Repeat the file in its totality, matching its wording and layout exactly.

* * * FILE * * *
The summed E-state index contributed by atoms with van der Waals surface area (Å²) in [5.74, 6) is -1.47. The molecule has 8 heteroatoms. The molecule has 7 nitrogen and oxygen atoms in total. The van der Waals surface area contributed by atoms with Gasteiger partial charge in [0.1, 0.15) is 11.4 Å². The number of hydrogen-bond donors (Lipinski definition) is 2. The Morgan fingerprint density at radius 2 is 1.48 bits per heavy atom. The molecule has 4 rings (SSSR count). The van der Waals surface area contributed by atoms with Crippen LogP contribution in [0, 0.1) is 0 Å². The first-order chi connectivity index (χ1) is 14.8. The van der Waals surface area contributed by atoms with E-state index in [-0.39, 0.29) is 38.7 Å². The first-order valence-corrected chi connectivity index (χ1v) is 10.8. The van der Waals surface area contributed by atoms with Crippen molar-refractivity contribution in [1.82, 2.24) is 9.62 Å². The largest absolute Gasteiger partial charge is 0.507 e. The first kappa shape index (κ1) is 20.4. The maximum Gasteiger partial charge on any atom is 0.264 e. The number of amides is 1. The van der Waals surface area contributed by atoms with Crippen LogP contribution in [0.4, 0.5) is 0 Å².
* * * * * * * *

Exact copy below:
The summed E-state index contributed by atoms with van der Waals surface area (Å²) in [5.74, 6) is -1.47. The molecule has 8 heteroatoms. The molecule has 7 nitrogen and oxygen atoms in total. The van der Waals surface area contributed by atoms with Gasteiger partial charge in [0.1, 0.15) is 11.4 Å². The number of hydrogen-bond donors (Lipinski definition) is 2. The Morgan fingerprint density at radius 2 is 1.48 bits per heavy atom. The molecule has 4 rings (SSSR count). The van der Waals surface area contributed by atoms with Crippen LogP contribution in [0, 0.1) is 0 Å². The first-order chi connectivity index (χ1) is 14.8. The van der Waals surface area contributed by atoms with E-state index in [-0.39, 0.29) is 38.7 Å². The first-order valence-corrected chi connectivity index (χ1v) is 10.8. The van der Waals surface area contributed by atoms with Crippen molar-refractivity contribution in [1.82, 2.24) is 9.62 Å². The largest absolute Gasteiger partial charge is 0.507 e. The first kappa shape index (κ1) is 20.4. The maximum Gasteiger partial charge on any atom is 0.264 e. The number of amides is 1. The van der Waals surface area contributed by atoms with Crippen LogP contribution in [0.4, 0.5) is 0 Å².